There are three separate stories where monsters and humans collide in Godzilla: World of Monsters. The first story, “Gangsters & Goliaths,” written by John Leyman, follows a detective chased by the Yakuza. He was framed for killing his partner and fled to Monster Island. There he seeks the assistance of Mothra. This story is my least favorite of the bunch. I found the Detective’s motives and actions perplexing. Most of the human characters, no matter what their age, have wrinkly skin. The scenes on Monster Island are vibrant, featuring greens and orange colors. However, the sequences back in the city are in grays and browns, conveying that it’s under siege by gangsters and monsters.

I felt the complete opposite about the next story, “Cataclysm,” by Cullen Bunn. It opens up in red as if this is a city on fire and signifying the monster’s fury. This world is where the monsters have come and destroyed the world. The surviving humans believe that this is due to human sin and the monsters are punishment for it. They believe the only way to atone for their actions is to offer a human sacrifice. The human world is shown in yellow with scenes of destruction and decay. What I liked was the character development surrounding the grandfather character. He is given a back story, and we learn what “sin” the humans committed to bring about this cataclysm. The grandfather is bald on top with wisps of gray hair. In his eyes, you can see a person who wears the weariness and pain of the world on his face. This story has a satisfying ending and characters you care about. This story made the collection worth reading.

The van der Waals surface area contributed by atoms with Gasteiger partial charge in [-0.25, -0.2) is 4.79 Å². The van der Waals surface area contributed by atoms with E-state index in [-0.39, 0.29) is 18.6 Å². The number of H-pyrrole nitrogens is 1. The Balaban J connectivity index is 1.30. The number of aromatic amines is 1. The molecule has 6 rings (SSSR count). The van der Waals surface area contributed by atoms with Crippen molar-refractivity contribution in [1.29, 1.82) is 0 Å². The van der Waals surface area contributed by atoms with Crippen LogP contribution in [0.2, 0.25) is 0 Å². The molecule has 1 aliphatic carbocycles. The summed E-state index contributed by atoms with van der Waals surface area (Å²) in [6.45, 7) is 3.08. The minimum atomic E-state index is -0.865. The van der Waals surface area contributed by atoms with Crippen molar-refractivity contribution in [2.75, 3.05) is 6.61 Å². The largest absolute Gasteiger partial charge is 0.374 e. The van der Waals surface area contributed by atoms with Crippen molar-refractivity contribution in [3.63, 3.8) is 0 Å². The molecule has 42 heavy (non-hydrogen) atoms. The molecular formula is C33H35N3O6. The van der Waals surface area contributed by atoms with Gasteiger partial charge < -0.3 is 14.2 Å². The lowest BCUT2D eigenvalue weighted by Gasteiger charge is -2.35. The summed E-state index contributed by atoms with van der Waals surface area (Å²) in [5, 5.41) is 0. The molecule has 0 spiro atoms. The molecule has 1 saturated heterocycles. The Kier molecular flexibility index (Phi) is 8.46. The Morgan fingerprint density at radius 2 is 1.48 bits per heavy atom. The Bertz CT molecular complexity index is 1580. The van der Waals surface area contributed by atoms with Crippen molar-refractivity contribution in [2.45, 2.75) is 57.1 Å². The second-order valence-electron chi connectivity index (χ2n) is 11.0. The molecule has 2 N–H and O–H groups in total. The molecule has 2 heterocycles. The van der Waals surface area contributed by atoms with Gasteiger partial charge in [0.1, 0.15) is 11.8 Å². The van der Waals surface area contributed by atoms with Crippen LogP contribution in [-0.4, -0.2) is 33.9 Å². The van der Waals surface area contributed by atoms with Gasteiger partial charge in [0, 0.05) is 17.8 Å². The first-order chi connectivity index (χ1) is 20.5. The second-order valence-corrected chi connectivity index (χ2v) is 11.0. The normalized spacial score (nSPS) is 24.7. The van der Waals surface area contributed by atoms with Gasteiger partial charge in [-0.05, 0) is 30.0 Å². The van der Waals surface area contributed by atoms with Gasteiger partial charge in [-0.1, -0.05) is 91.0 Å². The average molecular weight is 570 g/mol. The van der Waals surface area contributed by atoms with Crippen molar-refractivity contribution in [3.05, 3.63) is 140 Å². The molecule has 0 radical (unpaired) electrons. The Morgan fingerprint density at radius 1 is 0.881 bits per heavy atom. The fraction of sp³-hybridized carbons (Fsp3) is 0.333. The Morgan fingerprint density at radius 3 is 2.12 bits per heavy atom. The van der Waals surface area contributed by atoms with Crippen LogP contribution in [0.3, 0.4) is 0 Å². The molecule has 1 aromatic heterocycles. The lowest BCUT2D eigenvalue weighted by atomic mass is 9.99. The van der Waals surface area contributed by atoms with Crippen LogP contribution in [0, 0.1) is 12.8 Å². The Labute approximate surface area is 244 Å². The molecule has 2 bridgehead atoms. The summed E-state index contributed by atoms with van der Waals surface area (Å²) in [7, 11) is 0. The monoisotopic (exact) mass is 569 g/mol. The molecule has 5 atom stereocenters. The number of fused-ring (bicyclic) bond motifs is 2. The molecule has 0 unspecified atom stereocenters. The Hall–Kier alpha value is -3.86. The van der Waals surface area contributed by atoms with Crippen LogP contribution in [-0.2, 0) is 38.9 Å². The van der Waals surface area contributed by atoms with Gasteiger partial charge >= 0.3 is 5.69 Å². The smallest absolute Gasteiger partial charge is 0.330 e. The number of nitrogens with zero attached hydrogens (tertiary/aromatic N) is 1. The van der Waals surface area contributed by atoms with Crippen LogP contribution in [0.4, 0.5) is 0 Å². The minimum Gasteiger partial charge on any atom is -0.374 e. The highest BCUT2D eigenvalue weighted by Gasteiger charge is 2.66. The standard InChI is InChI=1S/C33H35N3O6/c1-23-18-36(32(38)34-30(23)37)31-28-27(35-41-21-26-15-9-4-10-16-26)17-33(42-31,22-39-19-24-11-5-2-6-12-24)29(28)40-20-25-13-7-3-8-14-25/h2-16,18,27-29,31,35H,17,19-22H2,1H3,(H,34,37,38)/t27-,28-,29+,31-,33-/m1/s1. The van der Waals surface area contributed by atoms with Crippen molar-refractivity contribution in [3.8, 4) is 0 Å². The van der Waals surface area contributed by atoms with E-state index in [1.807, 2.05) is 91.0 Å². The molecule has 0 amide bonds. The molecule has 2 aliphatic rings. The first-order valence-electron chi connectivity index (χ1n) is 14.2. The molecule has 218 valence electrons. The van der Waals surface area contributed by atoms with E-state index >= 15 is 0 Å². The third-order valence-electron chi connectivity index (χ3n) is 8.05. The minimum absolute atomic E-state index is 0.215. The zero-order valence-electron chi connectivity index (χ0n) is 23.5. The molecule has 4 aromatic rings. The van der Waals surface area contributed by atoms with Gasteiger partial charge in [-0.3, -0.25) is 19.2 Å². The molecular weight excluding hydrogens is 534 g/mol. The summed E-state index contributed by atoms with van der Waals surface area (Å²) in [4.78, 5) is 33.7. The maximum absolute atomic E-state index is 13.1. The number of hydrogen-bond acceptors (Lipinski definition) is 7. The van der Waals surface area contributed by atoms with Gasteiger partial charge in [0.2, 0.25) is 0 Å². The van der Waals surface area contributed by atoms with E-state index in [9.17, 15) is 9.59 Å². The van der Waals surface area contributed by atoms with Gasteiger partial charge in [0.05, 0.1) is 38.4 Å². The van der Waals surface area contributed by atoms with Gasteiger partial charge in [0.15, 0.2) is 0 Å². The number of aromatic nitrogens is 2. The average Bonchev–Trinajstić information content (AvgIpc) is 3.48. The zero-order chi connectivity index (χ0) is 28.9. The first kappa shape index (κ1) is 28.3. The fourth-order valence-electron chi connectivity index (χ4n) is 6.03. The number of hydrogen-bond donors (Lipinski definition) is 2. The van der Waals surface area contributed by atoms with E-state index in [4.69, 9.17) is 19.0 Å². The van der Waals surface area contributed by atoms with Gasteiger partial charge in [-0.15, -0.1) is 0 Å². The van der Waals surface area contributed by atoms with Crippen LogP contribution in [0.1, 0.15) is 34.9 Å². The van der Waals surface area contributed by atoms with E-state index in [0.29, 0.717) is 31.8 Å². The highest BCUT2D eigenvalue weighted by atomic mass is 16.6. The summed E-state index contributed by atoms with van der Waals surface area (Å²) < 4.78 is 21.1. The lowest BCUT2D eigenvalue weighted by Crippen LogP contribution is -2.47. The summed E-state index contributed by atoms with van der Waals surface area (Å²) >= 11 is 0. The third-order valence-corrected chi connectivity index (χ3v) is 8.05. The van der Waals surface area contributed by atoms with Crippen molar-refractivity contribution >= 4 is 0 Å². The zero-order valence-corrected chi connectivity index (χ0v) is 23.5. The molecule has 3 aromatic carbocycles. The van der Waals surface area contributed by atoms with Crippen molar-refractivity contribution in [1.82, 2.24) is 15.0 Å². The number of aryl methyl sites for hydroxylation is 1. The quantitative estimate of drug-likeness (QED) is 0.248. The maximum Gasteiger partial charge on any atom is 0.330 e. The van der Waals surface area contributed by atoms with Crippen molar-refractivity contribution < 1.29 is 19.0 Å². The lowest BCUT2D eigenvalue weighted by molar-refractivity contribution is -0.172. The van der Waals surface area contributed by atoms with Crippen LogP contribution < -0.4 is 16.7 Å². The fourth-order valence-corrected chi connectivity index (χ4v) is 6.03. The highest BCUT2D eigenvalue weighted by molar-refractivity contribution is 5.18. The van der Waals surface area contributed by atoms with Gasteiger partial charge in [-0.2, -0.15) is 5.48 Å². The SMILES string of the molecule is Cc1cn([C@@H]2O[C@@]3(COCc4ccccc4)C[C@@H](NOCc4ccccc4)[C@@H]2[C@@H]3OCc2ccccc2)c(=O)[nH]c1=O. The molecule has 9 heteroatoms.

The final story, “Oblivion,” by Joshua Fialkov, tells the tale of time travelers from a parallel world who accidentally bring a monster back with them. They decide the only way to save their world is to find another monster to battle it and they may end up regretting that decision as the two monsters destroy everything in sight. The human characters wear colors like black or white, while the monsters are featured in colorful yellows and reds. The human characters aren’t drawn very realistically and look more cartoonish. There is more emphasis on the military and scientists than on everyday people. This story is very close to being one of my least favorites, as I didn’t find any of the human characters compelling. The one redeeming quality this story has is its ending, which will leave you feeling haunted about the decisions made to save humanity.

One thing across all three stories that I appreciated was the artwork and design of the monsters. As a Kaiju fan, I think they captured these creatures’ epicness, size, and scale. Their color hues make them stand out, and you can see the little details like their scales and spikes. Despite the monster artwork, the stories contained within the graphic novel are not as compelling. The stories assume that you are familiar with the monster verse and rarely name some of the classic monsters from the series. All of them make an appearance in these stories, and unless you have seen the 20 plus Godzilla films out there, you won’t know who’s who in this universe’s rogues gallery. Adults who grew up on the movies will enjoy this title. Those unfamiliar will find this a challenging read.


Godzilla: World of Monsters
By John Layman, Cullen Bunn, Joshua Fialkov
Art by Alberto Ponticelli, Dave Wachter, Brian Churilla
IDW, 2021
ISBN: 9781684058303
Publisher Age Rating: T

NFNT Age Recommendation: Teen (13-16)